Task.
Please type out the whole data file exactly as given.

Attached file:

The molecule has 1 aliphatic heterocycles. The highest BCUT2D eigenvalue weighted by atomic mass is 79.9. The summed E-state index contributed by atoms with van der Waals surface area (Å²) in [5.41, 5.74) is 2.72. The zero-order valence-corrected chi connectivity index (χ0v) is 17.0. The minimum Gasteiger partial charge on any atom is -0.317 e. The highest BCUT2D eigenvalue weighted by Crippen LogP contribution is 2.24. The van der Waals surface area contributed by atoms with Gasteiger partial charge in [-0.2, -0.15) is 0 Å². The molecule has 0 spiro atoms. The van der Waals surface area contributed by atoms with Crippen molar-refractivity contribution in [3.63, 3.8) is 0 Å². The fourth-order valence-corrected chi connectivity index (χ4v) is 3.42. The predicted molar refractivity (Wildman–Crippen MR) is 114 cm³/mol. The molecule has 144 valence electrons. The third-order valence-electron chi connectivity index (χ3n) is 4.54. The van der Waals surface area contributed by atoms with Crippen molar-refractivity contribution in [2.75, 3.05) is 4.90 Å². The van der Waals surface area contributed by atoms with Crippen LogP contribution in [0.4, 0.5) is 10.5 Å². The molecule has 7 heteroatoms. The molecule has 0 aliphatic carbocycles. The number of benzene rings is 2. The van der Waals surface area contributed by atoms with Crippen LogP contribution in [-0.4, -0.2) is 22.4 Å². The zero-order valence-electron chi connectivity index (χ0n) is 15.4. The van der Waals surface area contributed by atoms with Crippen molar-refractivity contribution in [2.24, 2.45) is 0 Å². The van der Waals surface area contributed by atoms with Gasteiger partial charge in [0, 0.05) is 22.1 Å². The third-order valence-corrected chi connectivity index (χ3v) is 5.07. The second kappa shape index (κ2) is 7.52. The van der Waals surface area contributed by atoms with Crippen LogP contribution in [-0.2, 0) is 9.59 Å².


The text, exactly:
The molecule has 1 aliphatic heterocycles. The highest BCUT2D eigenvalue weighted by atomic mass is 79.9. The summed E-state index contributed by atoms with van der Waals surface area (Å²) in [5.41, 5.74) is 2.72. The zero-order valence-corrected chi connectivity index (χ0v) is 17.0. The minimum Gasteiger partial charge on any atom is -0.317 e. The highest BCUT2D eigenvalue weighted by Crippen LogP contribution is 2.24. The van der Waals surface area contributed by atoms with Gasteiger partial charge in [-0.2, -0.15) is 0 Å². The molecule has 0 spiro atoms. The van der Waals surface area contributed by atoms with Crippen molar-refractivity contribution in [3.63, 3.8) is 0 Å². The fourth-order valence-corrected chi connectivity index (χ4v) is 3.42. The predicted molar refractivity (Wildman–Crippen MR) is 114 cm³/mol. The molecule has 144 valence electrons. The third-order valence-electron chi connectivity index (χ3n) is 4.54. The van der Waals surface area contributed by atoms with Crippen molar-refractivity contribution in [2.75, 3.05) is 4.90 Å². The van der Waals surface area contributed by atoms with Crippen LogP contribution in [0.4, 0.5) is 10.5 Å². The molecule has 7 heteroatoms. The molecule has 0 aliphatic carbocycles. The number of benzene rings is 2. The van der Waals surface area contributed by atoms with Crippen LogP contribution in [-0.4, -0.2) is 22.4 Å². The zero-order valence-electron chi connectivity index (χ0n) is 15.4. The van der Waals surface area contributed by atoms with Crippen molar-refractivity contribution in [2.24, 2.45) is 0 Å². The van der Waals surface area contributed by atoms with Gasteiger partial charge in [0, 0.05) is 22.1 Å². The third-order valence-corrected chi connectivity index (χ3v) is 5.07. The second kappa shape index (κ2) is 7.52. The van der Waals surface area contributed by atoms with Crippen LogP contribution in [-0.2, 0) is 9.59 Å².